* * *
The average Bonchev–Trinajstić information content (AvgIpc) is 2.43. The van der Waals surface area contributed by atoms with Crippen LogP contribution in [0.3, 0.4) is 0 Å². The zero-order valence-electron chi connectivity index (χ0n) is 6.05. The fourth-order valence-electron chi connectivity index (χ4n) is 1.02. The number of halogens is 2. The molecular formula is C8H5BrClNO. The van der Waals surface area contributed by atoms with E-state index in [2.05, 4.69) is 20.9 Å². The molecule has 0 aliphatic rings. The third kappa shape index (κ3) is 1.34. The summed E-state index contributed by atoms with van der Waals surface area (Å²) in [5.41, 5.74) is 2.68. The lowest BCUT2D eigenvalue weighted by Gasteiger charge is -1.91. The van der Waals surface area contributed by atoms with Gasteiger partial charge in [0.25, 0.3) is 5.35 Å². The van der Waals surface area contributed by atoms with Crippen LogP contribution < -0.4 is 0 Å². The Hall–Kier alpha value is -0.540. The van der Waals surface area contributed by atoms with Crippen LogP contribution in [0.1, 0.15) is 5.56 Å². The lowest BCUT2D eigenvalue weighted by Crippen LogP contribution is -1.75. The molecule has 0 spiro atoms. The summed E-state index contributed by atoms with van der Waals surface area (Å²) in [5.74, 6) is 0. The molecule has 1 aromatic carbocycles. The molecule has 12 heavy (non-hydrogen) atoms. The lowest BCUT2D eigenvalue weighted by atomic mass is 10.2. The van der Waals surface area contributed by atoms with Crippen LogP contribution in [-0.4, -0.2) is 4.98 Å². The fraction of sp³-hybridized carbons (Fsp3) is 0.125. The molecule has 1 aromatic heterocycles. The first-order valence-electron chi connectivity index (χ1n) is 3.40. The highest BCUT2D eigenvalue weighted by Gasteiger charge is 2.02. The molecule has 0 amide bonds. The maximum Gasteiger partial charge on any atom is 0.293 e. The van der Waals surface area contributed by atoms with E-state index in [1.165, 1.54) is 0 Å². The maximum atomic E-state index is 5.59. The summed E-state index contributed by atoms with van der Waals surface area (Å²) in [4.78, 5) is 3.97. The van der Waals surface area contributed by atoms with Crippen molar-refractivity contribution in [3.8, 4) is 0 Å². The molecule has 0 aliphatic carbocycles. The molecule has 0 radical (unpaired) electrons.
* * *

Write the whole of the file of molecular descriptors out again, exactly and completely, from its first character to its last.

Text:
The average Bonchev–Trinajstić information content (AvgIpc) is 2.43. The van der Waals surface area contributed by atoms with Crippen LogP contribution in [0.3, 0.4) is 0 Å². The zero-order valence-electron chi connectivity index (χ0n) is 6.05. The fourth-order valence-electron chi connectivity index (χ4n) is 1.02. The number of halogens is 2. The molecular formula is C8H5BrClNO. The van der Waals surface area contributed by atoms with E-state index in [2.05, 4.69) is 20.9 Å². The molecule has 0 aliphatic rings. The third kappa shape index (κ3) is 1.34. The summed E-state index contributed by atoms with van der Waals surface area (Å²) in [5.41, 5.74) is 2.68. The lowest BCUT2D eigenvalue weighted by Gasteiger charge is -1.91. The van der Waals surface area contributed by atoms with Gasteiger partial charge in [0.25, 0.3) is 5.35 Å². The van der Waals surface area contributed by atoms with Crippen LogP contribution < -0.4 is 0 Å². The Hall–Kier alpha value is -0.540. The van der Waals surface area contributed by atoms with Crippen LogP contribution in [0.1, 0.15) is 5.56 Å². The lowest BCUT2D eigenvalue weighted by Crippen LogP contribution is -1.75. The molecule has 0 spiro atoms. The summed E-state index contributed by atoms with van der Waals surface area (Å²) in [5.74, 6) is 0. The molecule has 1 aromatic carbocycles. The molecule has 12 heavy (non-hydrogen) atoms. The lowest BCUT2D eigenvalue weighted by atomic mass is 10.2. The van der Waals surface area contributed by atoms with Crippen LogP contribution in [-0.4, -0.2) is 4.98 Å². The fraction of sp³-hybridized carbons (Fsp3) is 0.125. The molecule has 1 aromatic heterocycles. The first-order valence-electron chi connectivity index (χ1n) is 3.40. The highest BCUT2D eigenvalue weighted by Gasteiger charge is 2.02. The molecule has 0 amide bonds. The maximum Gasteiger partial charge on any atom is 0.293 e. The van der Waals surface area contributed by atoms with E-state index in [1.165, 1.54) is 0 Å². The maximum atomic E-state index is 5.59. The summed E-state index contributed by atoms with van der Waals surface area (Å²) in [4.78, 5) is 3.97. The van der Waals surface area contributed by atoms with Crippen molar-refractivity contribution in [3.8, 4) is 0 Å². The molecule has 0 aliphatic carbocycles. The molecule has 0 radical (unpaired) electrons.